We were greeted with many smiles in the shops we entered, that quickly turned quizzical as they looked down at our yellow stained hands. "Tumeric" was our constant reply, and with that came some realization, but still lots of questions in their eyes.
Why would tourists hands be stained with tumeric? "You do cooking class?" Was usually the follow up question, as their curiosity peaked.
"No" we would reply, "we made medicine". "Oh, jamu!" smiled one man, as it all began to make sense. "Why you make jamu?" We then began to tell him of our day spent in Ibu Robin's kitchen gratering lots of ginger and tumeric as we made traditional medicine. When we mentioned Bumi Sehat birth center, it was met with instant recognition, and was always quickly followed with "you are Bidan -midwife-?"
Having long given up on explaining that we were doulas early into our stay in Bali, we replied "yes, Bidan". Our yellow hands were no longer met with caution after the people we came across knew we were "bidans". You see here in Indonesia a midwife wasn't just a midwife. After attending the birth of a family's child, it wasn't unusual to be then invited to every special or sacred life event of that family. From attending a marriage, to welcoming a new life, and even the passing of one. The midwife played many roles; and when one was sick, a midwife could even be found at the foot of that bed to offer healing.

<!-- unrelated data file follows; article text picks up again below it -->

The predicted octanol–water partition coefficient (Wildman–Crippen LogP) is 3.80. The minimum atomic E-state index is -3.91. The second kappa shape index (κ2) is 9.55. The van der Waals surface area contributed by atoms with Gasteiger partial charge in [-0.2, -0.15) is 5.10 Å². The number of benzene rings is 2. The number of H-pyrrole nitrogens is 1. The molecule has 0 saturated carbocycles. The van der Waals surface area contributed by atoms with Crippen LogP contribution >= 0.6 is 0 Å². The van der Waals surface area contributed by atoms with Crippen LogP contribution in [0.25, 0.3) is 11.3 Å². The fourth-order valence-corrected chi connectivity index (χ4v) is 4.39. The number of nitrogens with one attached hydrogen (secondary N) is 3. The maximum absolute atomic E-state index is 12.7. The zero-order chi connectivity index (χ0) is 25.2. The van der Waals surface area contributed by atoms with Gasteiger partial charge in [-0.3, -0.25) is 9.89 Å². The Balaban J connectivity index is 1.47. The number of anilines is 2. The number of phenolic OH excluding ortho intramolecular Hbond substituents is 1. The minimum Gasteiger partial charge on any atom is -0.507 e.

My yellow hands stained everything I touched. My phone is now turquoise and yellow, my white wallet permanently marked and even some clothes that may never be the same, but I regret not a single moment. A hot afternoon of birthkeepers gathered in a kitchen making jamu and talking about birth, gave me the hands of a Bidan. The hands of a healer.